Use Stories to Increase the Effectiveness of Your Presentations


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Stories Are Not Just for Bedtime 

Stories at bedtime are often designed to put children asleep; but a well-crafted story that relates to a key point in your presentation will keep your audience wide awake and focused. That is our first tip for grabbing and keeping an audience’s attention. Here are a few more…

    • Keep it short. Make your points clearly and cleanly and repeat them only for a quick summary at the beginning (for an executive audience) or end (for the audience take-away). There is no need to belabor the obvious. In fact lingering too long on one bullet will bore and even annoy your audience.

      And beyond moving quickly through each major point, remember that it is always better to end early rather than late. Your audience will appreciate your respecting their time and you will have time for questions or to follow up with individuals as needed.

 

 

    • Beware of how you use slides. Too many presenters “kill” their audience with too many slides and with slides that are too dense. Keep them simple and use them only as back-up to what should be the real center of attention—you. The worst faux-pas is to read them. If you have bullets, they should contain only the key words of your broader point. If you have a graphic, it should be a simple illustration of an overall concept.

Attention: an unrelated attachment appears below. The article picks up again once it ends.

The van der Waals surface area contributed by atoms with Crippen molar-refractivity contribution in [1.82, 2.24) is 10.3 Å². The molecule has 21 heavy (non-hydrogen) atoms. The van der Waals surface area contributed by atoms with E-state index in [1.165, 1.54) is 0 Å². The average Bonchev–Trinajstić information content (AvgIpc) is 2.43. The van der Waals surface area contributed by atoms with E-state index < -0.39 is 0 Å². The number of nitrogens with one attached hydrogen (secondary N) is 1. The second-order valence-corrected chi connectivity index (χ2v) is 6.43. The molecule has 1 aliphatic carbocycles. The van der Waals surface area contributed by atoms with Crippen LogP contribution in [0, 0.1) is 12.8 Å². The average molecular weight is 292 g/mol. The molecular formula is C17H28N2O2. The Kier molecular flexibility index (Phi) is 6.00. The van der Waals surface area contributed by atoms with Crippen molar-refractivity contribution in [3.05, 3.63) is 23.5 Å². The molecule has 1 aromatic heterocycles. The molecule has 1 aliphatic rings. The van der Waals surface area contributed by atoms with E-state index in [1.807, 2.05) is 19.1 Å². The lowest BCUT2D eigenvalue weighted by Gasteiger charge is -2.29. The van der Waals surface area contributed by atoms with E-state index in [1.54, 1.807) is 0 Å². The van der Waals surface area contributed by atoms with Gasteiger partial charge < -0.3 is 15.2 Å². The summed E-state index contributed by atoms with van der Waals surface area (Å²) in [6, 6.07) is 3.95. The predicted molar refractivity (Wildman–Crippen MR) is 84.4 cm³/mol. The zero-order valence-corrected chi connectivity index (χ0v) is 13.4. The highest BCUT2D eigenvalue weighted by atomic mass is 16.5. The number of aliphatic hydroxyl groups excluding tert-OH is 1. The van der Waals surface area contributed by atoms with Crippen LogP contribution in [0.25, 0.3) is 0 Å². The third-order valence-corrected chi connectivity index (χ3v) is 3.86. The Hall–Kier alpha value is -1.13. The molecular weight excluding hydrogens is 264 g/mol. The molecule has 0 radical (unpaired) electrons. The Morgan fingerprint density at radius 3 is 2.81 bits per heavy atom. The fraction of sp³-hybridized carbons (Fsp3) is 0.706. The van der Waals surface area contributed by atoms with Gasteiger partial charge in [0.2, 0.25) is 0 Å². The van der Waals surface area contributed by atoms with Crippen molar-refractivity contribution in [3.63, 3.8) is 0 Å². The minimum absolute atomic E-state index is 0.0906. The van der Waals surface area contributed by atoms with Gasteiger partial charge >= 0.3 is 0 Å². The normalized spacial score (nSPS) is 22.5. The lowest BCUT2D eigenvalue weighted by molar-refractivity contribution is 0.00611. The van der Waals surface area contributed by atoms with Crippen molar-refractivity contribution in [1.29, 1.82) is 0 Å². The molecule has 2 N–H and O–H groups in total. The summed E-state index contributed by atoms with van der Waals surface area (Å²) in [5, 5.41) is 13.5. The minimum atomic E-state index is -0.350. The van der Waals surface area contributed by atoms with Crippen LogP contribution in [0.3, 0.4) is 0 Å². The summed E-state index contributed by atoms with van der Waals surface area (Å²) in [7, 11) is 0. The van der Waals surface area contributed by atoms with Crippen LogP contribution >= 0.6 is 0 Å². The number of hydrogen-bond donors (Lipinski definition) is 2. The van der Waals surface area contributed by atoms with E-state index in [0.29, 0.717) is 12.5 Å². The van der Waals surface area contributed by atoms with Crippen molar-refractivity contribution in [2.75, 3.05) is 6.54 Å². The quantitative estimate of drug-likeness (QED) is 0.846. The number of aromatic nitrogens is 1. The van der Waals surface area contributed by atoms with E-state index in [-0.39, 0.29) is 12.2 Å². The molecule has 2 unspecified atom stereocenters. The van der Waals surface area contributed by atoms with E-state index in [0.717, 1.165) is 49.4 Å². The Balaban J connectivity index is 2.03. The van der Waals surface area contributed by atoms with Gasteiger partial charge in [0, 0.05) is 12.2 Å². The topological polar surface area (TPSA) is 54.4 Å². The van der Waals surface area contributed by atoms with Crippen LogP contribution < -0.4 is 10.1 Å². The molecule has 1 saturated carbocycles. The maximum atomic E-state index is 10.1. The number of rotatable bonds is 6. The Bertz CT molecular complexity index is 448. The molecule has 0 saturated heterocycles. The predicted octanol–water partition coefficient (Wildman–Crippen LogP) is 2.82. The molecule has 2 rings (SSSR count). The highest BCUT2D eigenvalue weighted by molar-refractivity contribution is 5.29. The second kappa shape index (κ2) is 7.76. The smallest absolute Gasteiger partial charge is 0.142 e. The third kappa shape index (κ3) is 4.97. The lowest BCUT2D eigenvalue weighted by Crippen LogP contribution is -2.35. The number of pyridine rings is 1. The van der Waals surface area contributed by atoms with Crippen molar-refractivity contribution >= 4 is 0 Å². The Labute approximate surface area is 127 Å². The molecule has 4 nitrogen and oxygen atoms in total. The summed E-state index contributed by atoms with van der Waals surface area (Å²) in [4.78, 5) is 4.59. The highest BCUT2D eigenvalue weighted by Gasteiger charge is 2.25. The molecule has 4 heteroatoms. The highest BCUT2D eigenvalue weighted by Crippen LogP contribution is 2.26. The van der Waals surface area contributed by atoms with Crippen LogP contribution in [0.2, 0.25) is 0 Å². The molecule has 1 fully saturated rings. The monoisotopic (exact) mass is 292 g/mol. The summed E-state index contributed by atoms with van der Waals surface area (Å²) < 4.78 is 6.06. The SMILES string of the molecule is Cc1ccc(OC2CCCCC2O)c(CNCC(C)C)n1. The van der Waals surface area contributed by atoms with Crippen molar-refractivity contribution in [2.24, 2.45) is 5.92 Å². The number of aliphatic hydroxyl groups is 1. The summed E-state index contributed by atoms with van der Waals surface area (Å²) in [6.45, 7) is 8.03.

• Watch your language. Do not speak in jargon. You cannot count on your audience being as familiar with industry-specific terms as you. Using overly technical, complicated language may sound impressive but you risk losing listeners who cannot follow your thinking. It would be like getting a diagnosis from a doctor who speaks not in simple lay terms but as if you had gone through medical training too.

 

 

  • Use a story or two. How does this help a presentation? A story not only can illustrate the gist of a critical point but it can also engage your audience emotionally. By not overwhelming your listeners with dry facts and figures, they are much more likely to leave with a visual image that encapsulates a key thought. If you are reporting on climate change, for example, you can paint a picture of how the local area would be adversely affected…drought or flood, loss of flora or fauna, more extreme weather in winter or summer. The more personal and relevant the story, the more it will grab and stick.
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